Representation: Develop Language and Symbols. Synthesis: Make connections between the number of pattern blocks used for the yellow hexagon versus the green triangles. Invite students to think about why using the green triangles produces more pattern blocks.
Supports accessibility for: Conceptual Processing, Visual-Spatial Processing

### Required Materials

Materials to Gather

Materials to Copy

• Make a Y

### Launch

• Groups of 2
• Give each student a copy of the blackline master and access to pattern blocks.
• “Use the pattern blocks to fill in this puzzle. The sentence says ‘I used ___ pattern blocks.’ Write a number to show how many pattern blocks you used.”
• 3 minutes: independent work time
• “Share your puzzle with your partner. Who used more pattern blocks to fill in their puzzle?”
• 30 seconds: quiet think time
• 1 minute: partner discussion

### Activity

• “Fill in the puzzle again on the second page and write a number to show how many pattern blocks you used. Your goal is to try to use more pattern blocks to fill in the puzzle than your partner.”
• 3 minutes: independent work time
• “Figure out if you or your partner used more pattern blocks to fill in the puzzle.”
• 30 seconds: quiet think time
• 1 minute: partner discussion
• Share responses.

### Student Response

If students fill in the puzzle the same way the second time, consider asking:
• “What can you change about the puzzle so that you can use more pattern blocks?”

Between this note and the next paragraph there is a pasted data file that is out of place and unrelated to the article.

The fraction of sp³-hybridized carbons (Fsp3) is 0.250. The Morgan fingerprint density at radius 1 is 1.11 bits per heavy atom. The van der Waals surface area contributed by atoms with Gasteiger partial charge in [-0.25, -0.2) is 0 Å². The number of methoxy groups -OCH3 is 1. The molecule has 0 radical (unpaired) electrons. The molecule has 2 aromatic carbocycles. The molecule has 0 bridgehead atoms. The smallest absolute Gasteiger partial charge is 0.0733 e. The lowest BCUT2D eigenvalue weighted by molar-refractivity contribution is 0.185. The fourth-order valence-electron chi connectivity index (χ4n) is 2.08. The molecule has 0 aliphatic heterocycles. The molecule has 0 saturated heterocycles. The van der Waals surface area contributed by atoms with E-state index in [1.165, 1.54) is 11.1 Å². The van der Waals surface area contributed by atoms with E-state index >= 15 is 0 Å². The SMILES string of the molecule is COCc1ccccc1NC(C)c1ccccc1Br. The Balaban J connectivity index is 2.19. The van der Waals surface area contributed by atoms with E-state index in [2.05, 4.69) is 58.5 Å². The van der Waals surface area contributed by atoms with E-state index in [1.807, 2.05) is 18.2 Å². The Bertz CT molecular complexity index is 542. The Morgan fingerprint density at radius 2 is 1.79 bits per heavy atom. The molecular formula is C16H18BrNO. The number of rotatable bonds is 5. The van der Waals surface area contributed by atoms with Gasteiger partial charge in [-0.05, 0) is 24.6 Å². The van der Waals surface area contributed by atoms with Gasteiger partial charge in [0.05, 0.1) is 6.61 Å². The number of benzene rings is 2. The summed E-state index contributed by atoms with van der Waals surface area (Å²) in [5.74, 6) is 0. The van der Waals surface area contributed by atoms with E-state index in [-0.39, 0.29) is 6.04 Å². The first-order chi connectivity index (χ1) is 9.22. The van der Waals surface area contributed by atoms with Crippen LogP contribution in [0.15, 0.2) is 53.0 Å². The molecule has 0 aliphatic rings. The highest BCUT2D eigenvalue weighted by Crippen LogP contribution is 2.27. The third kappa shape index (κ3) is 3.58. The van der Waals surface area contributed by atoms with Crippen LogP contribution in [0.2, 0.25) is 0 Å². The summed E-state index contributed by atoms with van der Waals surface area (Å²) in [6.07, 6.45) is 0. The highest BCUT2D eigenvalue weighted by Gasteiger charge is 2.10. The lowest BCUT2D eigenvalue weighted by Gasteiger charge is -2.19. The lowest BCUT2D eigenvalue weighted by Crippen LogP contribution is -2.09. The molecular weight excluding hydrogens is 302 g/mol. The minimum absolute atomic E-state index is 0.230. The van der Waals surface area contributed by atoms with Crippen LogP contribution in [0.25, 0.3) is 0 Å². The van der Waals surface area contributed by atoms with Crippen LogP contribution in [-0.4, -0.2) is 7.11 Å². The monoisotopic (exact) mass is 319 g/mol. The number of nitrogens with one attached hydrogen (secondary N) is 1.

• “If you take off this hexagon, which other pattern blocks could you put in that space?”

### Activity Synthesis

• Display a completed puzzle with a yellow hexagon in the middle.
• “What can I change about this puzzle so that I use more shapes?” (You can use smaller pattern blocks instead of the yellow hexagon.)

## Activity 3: Introduce Pattern Blocks, Place the Last Pattern Block (15 minutes)

### Narrative

The purpose of this activity is for students to learn stage 6 of the Pattern Blocks center. Students play in partners, placing one pattern block at a time until the puzzle is complete. The student who places the last pattern block wins, which encourages students to think strategically about which pattern blocks they are placing. For example, a student may choose to place a hexagon pattern block that fills the whole space rather than a trapezoid pattern block.

After they participate in the center, students choose from any stage of previously introduced centers.

• Geoblocks
• Grab and Count
• Find the Pair

### Required Materials

Materials to Gather

Materials to Copy

• Pattern Blocks Stage 6 Mat

### Required Preparation

• Gather materials from:
• Geoblocks, Stages 1 and 2
• Grab and Count, Stage 1
• Find the Pair, Stages 1 and 2

### Launch

• Groups of 2
• Give each group of students pattern blocks and the blackline master.
• “We are going to learn a new way to do the Pattern Blocks center. It is called Pattern Blocks, Place the Last Pattern Block.”
• Display the blackline master.
• “Take turns placing one pattern block in the puzzle. The person who places the last pattern block to finish the puzzle wins.”

### Activity

• 5 minutes: center work time
• “Now you can choose another center. You can also continue playing Pattern Blocks.”
• Display the center choices in the student book.
• Invite students to work at the center of their choice.
• 7 minutes: center work time

Choose a center.

Pattern Blocks

Geoblocks

Grab and Count

Find the Pair

### Activity Synthesis

• Arrange pattern blocks as pictured:
• “It is Elena’s turn to place a pattern block. Can she win? What would she need to do?” (If she places the red trapezoid pattern block, the puzzle will be full and she will win.)

## Lesson Synthesis

### Lesson Synthesis

“Today we solved puzzles in different ways and figured out if we used more or fewer pattern blocks.”

Arrange the pattern blocks as pictured in the shapes from the second activity:

“Which puzzle uses fewer pattern blocks? How do you know?” (The first one uses fewer pattern blocks. They are the same but it has 1 blue rhombus instead of 2 green triangles.)